Data, Statistics, and Reporting

Illustration describing the flow of data

The Injury Center uses data to understand when and why violence and injuries occur and how to prevent them. Data and data systems help us understand the burden of unintentional and violence-related injury and death in the United States.

Data Systems and Sources
Web-Based Injury Statistics Query and Reporting System (WISQARS)
Map of the US from a WISQARS survey

CDC’s WISQARS™ is an interactive, online database that provides fatal and nonfatal injury, violent death, and cost of injury data. Researchers, the media, public health professionals, and the public can use WISQARS™ data to learn more about the public health and economic burden associated with unintentional and violence-related injury in the United States.

Explore injury data, maps, and visualizations.

National Violent Death Reporting System (NVDRS)
Illustration from NVDRS infographic stressing the "who, when, where, and how" of data


NVDRS is a state-based surveillance system that pools more than 600 unique data elements from multiple sources into a usable, anonymous database. NVDRS covers all types of violent deaths – including homicides and suicides – in all settings for all age groups.

Explore state profiles, data and publications, and other NVDRS resources.

National Intimate Partner Violence Survey (NISVS)
Illustration showing the percent of women and men who have experienced sexual violence during their lifetime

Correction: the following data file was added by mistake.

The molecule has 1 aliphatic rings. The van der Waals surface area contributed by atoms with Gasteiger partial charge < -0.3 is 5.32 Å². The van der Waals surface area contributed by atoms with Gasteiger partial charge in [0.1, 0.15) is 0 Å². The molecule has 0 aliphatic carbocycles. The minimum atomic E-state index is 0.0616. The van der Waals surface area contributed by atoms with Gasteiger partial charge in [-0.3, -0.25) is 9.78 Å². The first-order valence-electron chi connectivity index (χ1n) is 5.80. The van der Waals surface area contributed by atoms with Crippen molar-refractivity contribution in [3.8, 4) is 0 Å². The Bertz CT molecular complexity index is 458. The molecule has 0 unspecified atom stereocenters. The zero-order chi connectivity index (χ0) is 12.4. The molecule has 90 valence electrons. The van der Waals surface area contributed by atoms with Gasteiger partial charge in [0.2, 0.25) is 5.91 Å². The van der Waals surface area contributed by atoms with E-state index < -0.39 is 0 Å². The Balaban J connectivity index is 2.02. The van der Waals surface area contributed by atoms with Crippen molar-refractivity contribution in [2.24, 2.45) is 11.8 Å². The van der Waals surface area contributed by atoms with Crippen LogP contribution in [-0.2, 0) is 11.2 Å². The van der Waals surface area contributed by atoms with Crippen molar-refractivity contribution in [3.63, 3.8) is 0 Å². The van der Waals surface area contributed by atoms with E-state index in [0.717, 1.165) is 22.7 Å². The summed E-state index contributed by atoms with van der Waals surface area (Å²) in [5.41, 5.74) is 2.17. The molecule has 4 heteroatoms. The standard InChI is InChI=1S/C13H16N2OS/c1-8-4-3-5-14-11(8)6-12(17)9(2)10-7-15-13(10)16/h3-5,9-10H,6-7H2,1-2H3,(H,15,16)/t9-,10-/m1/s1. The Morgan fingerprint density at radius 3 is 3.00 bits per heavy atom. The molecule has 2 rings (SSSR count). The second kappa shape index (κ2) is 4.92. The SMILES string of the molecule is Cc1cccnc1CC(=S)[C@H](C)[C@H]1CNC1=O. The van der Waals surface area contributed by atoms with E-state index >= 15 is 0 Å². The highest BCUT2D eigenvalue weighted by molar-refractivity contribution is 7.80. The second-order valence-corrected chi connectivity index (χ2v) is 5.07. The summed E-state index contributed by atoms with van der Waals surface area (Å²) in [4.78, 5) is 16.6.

NISVS collects comprehensive national- and state-level data on intimate partner violence, sexual violence and stalking victimization in the United States.

Explore summary reports from NISVS data.

State Unintentional Drug Overdose Reporting System (SUDORS) Dashboard
Computer showing the SUDORS dashboard on the screen

CDC’s SUDORS Dashboard is an interactive data visualization tool that displays comprehensive data on unintentional and undetermined intent drug overdose deaths that occurred in 2020, 2021, and 2022. Participating jurisdictions provided data from death certificates, coroner/medical examiner reports (including scene evidence, witness reports, and autopsy reports), and postmortem toxicology reports. Combined, these sources offer valuable data about drugs involved in overdose deaths, demographic characteristics, circumstances surrounding overdose deaths, and potential opportunities for intervention.

Explore fatal overdose trends.

Drug Overdose Surveillance and Epidemiology (DOSE) Dashboard
DOSE map chart of the U.S.

CDC’s DOSE Dashboard is an interactive data visualization tool that displays current nonfatal drug overdose-related emergency department (ED) data from syndromic surveillance systems. DOSE data can be used to compare monthly and annual trends in nonfatal drug overdose-related ED visits by drug types (i.e., all drugs, all opioids, heroin, and all stimulants), state, and sex and age group.

Explore fatal overdose trends.

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Data in Action

Data science can help address problems faster by using innovative data sources and approaches.

Learn more about our data science strategy.